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Midtown Phillips October 2019

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Ventura Village October 2019

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EPIC October 2019

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Same story: Couple fights, man kills woman, police then self

Tales from
Pioneers and Soldiers Memorial Cemetery

By Sue Hunter Weir

170th in a Series

Although half of the National Rifle Association’s members report that they own guns to protect their families, their rationale is not supported by facts. A study conducted by the Center for Disease Control found that only 16% of women are killed by strangers—more than half are killed by their husbands, lovers, ex-husbands or former boyfriends. Fifty-four percent of those women were shot. Where there was a gun in the house, a woman was five times more likely to be killed by her current or ex-partner than when there was not.

There is nothing new about domestic violence that ends with a women’s death and almost as often, the death by suicide of the person who shot her.  In fact, there is a certain sameness to these stories.  A couple fights (alcohol may be involved, though not always); the man shoots and kills (or tries to) the woman, and then kills himself.  It’s a story that is told over and over again.

FLORA ENGLE

Photo courtesy of TIM MCCALL
Of the three women historians know died from intimate partner violence and are buried at the Pioneers Cemetery, only one, Flora E. Engle, has a marker.

Flora Engle, a 36-year-old-mother of four, was shot and killed by her husband Alexander on May 22, 1916.  The couple had been fighting earlier in the evening.  Alexander left and returned with a gun.  Flora’s oldest son ran for help and an off-duty police officer responded.  The two men wrestled but Alexander got the upper hand and shot Nels C. Anderson twice.  Alexander chased his wife who had run through the backdoor of a nearby drugstore. He was waiting for her outside of the front door. He fired three shots, one of which killed her instantly.  He continued shooting: he fired 2 shots at his seven-year-old son, and once at his 12-year-old daughter, missing them both.  He barricaded himself in the family’s house.  Police arrived, surrounded the house, and entered it only after they heard Alexander fire one final shot.  Police found his five-year-old daughter clinging to her dead father.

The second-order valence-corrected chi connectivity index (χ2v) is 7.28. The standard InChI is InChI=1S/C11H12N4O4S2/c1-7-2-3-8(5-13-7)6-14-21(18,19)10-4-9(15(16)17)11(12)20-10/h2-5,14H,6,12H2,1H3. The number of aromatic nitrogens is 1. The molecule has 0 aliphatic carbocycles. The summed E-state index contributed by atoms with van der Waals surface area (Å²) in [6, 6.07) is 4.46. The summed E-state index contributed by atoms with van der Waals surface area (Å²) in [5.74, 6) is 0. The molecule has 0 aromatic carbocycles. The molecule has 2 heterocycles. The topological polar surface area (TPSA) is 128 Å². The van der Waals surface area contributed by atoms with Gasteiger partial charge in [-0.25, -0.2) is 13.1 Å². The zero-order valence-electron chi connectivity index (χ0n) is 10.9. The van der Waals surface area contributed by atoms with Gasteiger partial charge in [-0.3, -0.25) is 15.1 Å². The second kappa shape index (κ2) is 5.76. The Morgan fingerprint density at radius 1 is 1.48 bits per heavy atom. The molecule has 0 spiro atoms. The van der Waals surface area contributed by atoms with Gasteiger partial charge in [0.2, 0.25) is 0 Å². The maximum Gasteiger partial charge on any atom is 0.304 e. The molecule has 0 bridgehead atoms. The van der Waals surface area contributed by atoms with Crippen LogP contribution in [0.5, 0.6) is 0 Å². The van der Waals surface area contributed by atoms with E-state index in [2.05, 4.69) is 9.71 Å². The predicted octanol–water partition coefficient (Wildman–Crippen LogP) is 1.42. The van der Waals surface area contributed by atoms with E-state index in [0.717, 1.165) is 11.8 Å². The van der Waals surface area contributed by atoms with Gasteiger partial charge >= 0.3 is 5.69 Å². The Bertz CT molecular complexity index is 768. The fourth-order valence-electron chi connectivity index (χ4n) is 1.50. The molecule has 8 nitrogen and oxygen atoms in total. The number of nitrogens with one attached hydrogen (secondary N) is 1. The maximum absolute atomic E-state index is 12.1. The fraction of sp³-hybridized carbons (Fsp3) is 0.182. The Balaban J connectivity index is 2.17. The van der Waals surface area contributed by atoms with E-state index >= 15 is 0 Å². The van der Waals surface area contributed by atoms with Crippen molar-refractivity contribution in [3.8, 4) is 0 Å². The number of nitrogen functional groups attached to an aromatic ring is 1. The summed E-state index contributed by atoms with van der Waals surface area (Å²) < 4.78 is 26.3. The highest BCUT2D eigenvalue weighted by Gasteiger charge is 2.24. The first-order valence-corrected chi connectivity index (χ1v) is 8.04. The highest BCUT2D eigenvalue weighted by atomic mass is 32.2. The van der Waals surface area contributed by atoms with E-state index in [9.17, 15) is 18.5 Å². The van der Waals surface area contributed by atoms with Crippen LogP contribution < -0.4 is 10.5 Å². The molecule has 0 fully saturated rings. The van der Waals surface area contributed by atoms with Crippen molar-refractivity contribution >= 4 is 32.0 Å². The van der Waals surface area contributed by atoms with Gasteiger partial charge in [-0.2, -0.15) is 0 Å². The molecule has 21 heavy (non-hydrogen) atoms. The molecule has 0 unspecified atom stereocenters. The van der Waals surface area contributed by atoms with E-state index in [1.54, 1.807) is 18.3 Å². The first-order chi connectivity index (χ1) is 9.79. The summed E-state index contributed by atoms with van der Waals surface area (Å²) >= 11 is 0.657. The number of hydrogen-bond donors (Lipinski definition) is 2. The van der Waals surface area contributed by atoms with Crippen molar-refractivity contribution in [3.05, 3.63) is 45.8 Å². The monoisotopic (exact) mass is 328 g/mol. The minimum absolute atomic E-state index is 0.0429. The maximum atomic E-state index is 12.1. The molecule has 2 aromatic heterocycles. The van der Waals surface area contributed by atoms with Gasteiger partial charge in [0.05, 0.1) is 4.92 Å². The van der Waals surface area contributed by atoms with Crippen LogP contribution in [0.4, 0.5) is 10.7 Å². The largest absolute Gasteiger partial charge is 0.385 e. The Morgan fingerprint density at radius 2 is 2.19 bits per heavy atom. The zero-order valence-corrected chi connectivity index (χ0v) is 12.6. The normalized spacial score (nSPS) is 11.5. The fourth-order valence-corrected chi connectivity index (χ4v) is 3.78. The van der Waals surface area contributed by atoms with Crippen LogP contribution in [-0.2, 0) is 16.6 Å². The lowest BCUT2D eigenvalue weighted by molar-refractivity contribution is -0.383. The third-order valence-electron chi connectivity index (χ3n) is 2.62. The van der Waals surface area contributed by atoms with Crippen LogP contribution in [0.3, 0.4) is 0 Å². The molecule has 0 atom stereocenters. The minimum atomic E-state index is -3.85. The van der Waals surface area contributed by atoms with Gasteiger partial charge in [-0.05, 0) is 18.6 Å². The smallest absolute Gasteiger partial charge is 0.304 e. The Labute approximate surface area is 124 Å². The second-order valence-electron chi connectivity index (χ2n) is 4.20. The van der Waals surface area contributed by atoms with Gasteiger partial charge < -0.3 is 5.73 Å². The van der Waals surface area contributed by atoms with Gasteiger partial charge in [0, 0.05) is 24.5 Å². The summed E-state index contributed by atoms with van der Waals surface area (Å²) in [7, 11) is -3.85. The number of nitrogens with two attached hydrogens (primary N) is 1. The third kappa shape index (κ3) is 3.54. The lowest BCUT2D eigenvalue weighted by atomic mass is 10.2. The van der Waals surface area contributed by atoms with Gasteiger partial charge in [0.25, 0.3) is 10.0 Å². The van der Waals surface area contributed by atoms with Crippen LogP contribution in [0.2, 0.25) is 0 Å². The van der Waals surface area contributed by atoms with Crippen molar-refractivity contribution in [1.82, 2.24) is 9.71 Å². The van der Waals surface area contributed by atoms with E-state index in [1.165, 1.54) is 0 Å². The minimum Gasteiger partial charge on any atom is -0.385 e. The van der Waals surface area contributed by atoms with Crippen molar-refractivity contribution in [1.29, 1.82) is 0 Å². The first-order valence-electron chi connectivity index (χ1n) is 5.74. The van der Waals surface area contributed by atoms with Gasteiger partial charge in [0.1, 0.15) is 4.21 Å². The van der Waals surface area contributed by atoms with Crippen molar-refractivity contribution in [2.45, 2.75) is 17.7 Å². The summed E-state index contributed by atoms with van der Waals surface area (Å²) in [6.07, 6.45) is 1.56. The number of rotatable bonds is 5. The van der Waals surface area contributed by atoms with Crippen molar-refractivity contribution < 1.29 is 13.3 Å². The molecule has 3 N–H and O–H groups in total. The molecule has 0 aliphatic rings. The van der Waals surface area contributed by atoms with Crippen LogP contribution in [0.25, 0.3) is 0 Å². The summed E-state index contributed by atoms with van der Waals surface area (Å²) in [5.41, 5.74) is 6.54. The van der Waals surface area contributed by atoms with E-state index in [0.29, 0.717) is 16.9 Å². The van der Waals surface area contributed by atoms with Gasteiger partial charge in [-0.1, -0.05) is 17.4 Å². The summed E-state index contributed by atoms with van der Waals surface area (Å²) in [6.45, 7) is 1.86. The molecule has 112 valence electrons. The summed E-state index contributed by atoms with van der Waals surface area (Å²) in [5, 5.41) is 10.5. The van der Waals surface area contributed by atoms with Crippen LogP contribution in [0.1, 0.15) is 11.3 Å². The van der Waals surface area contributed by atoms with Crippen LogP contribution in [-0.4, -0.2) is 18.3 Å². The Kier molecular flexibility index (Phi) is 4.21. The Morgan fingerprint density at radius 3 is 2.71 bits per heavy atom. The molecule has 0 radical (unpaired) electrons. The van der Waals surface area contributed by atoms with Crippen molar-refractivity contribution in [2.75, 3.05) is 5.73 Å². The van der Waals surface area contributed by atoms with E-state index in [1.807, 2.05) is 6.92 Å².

Patrolman Nels C. Anderson died from his wounds two days later.  He was 48 years old and the father of three children.  His funeral was held at St. Paul’s Evangelical Lutheran Church. 

HAZEL LOWE

Minneapolis Pioneers and Soldiers Memorial Cemetery

Hazel Lowe’s story is a little sketchier, probably because there were no eyewitness accounts.  Hazel was shot and killed by Stanley Zamuda (aka C. E. Stanley), presumably her lover, in his room in the Gateway Hotel on Oct. 26, 1914.  Hazel was the mother of a six-year-old child. She and her husband had been separated for five years, and she was living with her brother who disapproved of Zamuda, and had threatened to tie Hazel to a chair to prevent her from meeting up with him.  Hazel slipped out and joined Zamuda at the Gateway Hotel.  Other residents of the hotel heard the couple arguing but could not tell what it was that they argued about.  Shortly afterward they heard two gunshots.  The police arrived about 10 minutes later and broke down the door.  They found Hazel lying on the floor close to the door, apparently shot as she tried to escape.  Zamuda’s body was found by the bed.